The 11-Year Major Hurricane Drought: Much More Unusual than Two Cat 4 Strikes

Weather.com published an article noting that the two Cat-4 hurricane strikes this year (Harvey and Irma) is a new record. Here’s a nice graphic they used showing both storms at landfall.

Left: Hurricane Harvey makes landfall near Rockport, Texas, on Aug. 25, 2017. |  Right: Hurricane Irma makes its first landfall at Cudjoe Key, Florida, on Sept. 10, 2017 (graphic: Weather.com).

But the statistics of rare events (like hurricanes) are not very well behaved. Let’s look at this new record and compare it to the 11-year-plus period of no major hurricane strikes that ended when Harvey struck Texas.

The Probability of Two Cat 4 Strikes in One Year

By my count, we have had 24 Cat-4 or Cat-5 landfalls in the U.S. between 1851 and 2016. This gives a probability (prior to Harvey and Irma) of one Cat-4+ strike every seven years. It also leads to an average return period of two Cat-4+ strikes of about 50 years (maybe one of you statisticians out there can correct me if I’m wrong).

So, since the average return period is once every 50 years, we were overdue for two Cat-4+ strikes in the same year over the entire 166-year period of record. (Again, for rare events, the statistics aren’t very well behaved.)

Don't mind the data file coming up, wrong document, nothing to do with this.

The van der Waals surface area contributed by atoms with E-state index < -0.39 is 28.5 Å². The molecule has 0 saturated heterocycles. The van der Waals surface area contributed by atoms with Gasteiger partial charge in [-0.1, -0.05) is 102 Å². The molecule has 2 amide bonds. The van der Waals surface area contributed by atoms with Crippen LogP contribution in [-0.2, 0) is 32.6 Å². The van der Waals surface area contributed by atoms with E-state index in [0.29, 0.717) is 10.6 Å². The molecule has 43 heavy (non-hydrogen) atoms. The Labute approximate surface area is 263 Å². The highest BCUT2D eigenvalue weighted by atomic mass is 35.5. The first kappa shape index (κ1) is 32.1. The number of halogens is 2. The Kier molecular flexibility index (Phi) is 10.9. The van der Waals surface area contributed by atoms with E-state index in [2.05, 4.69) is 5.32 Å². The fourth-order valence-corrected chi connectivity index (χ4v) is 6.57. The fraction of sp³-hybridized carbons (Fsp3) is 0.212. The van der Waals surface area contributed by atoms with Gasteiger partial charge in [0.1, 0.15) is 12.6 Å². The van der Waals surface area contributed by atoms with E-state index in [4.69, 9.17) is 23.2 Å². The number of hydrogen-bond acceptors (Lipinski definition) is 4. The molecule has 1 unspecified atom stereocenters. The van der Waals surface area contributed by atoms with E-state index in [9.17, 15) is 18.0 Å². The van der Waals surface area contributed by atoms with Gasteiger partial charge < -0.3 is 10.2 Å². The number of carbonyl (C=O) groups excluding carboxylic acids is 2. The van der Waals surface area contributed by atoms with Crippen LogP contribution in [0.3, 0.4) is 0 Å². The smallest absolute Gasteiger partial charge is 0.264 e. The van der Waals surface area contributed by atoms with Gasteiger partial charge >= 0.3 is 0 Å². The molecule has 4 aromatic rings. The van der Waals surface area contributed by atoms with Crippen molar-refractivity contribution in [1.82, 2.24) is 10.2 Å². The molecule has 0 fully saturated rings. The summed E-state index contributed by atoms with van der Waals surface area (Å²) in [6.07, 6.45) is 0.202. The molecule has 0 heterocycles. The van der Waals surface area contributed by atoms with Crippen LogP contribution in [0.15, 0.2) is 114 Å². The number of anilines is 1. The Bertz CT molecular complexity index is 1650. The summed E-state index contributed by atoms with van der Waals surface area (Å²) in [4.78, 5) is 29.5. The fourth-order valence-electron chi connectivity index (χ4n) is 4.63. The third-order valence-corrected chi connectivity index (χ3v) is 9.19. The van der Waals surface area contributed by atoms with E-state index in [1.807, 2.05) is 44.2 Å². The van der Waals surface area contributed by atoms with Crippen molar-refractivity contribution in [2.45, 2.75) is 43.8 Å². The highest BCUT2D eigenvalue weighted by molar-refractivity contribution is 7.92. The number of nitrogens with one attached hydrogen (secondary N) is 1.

The Probability of the 11-Year “Drought” in Major Landfalling Hurricane

In 2015, a NASA study was published which calculated how unlikely the (then) nine-year stretch with no major hurricane landfalls was. They came up with a 177-year return period for such an event.

I used that statistic to estimate what eventually happened, which was 11 years with no major hurricane strikes.

I get a return period of 560 years!

Now, which seems more unusual and potentially due to climate change: something that should happen only once every 50 years, or every 560 years?

Maybe global warming causes fewer landfalling major hurricanes.

Read more at Dr. Roy Spencer’s blog

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Comments (1)

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    Sonnyhill

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    What does the casual observer think. For 11 years, out of sight, out of mind. The hurricane event calendar went blank. Unless someone points this out to them, they might think…”.Katrina, Sandy, Harvey, Irma. Yeah, it’s bad.”
    It was recently said here that “You can lead people to the facts but you can’t make them think” .

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